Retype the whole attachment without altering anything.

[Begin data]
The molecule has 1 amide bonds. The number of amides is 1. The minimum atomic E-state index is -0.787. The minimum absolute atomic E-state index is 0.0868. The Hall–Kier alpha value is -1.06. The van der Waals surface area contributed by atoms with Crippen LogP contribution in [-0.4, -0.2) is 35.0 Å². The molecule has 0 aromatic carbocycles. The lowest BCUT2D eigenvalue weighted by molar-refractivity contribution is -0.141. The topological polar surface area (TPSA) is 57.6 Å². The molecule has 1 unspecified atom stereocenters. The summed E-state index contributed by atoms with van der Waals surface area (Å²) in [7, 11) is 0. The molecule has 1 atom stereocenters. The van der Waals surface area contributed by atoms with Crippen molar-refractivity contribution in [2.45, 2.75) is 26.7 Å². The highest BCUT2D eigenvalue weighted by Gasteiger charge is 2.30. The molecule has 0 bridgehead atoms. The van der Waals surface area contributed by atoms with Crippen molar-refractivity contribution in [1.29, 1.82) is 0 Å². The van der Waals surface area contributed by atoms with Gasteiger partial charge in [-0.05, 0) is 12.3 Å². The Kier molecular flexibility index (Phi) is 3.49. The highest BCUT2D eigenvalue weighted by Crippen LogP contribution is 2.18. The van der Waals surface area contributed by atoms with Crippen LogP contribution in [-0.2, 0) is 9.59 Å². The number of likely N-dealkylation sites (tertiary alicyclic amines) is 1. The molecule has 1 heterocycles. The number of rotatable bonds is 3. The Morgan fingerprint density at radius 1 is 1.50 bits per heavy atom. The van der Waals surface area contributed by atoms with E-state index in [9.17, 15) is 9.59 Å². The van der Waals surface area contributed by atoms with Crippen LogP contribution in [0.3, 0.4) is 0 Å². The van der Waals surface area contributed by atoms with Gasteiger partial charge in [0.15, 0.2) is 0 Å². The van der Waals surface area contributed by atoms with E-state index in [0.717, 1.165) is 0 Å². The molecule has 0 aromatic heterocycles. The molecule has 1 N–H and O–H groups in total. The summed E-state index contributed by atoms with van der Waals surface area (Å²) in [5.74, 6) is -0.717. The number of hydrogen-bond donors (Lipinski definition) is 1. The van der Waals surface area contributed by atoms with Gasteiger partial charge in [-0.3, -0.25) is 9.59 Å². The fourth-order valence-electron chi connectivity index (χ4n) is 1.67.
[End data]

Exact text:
The molecule has 1 amide bonds. The number of amides is 1. The minimum atomic E-state index is -0.787. The minimum absolute atomic E-state index is 0.0868. The Hall–Kier alpha value is -1.06. The van der Waals surface area contributed by atoms with Crippen LogP contribution in [-0.4, -0.2) is 35.0 Å². The molecule has 0 aromatic carbocycles. The lowest BCUT2D eigenvalue weighted by molar-refractivity contribution is -0.141. The topological polar surface area (TPSA) is 57.6 Å². The molecule has 1 unspecified atom stereocenters. The summed E-state index contributed by atoms with van der Waals surface area (Å²) in [7, 11) is 0. The molecule has 1 atom stereocenters. The van der Waals surface area contributed by atoms with Crippen molar-refractivity contribution in [2.45, 2.75) is 26.7 Å². The highest BCUT2D eigenvalue weighted by Gasteiger charge is 2.30. The molecule has 0 bridgehead atoms. The van der Waals surface area contributed by atoms with Crippen molar-refractivity contribution in [1.29, 1.82) is 0 Å². The van der Waals surface area contributed by atoms with Gasteiger partial charge in [-0.05, 0) is 12.3 Å². The Kier molecular flexibility index (Phi) is 3.49. The highest BCUT2D eigenvalue weighted by Crippen LogP contribution is 2.18. The van der Waals surface area contributed by atoms with Crippen LogP contribution in [-0.2, 0) is 9.59 Å². The number of likely N-dealkylation sites (tertiary alicyclic amines) is 1. The molecule has 1 heterocycles. The number of rotatable bonds is 3. The Morgan fingerprint density at radius 1 is 1.50 bits per heavy atom. The van der Waals surface area contributed by atoms with E-state index in [9.17, 15) is 9.59 Å². The van der Waals surface area contributed by atoms with Crippen LogP contribution in [0.3, 0.4) is 0 Å². The van der Waals surface area contributed by atoms with Gasteiger partial charge in [0.15, 0.2) is 0 Å². The van der Waals surface area contributed by atoms with E-state index in [0.717, 1.165) is 0 Å². The molecule has 0 aromatic heterocycles. The molecule has 1 N–H and O–H groups in total. The summed E-state index contributed by atoms with van der Waals surface area (Å²) in [5.74, 6) is -0.717. The number of hydrogen-bond donors (Lipinski definition) is 1. The van der Waals surface area contributed by atoms with Gasteiger partial charge in [-0.3, -0.25) is 9.59 Å². The fourth-order valence-electron chi connectivity index (χ4n) is 1.67.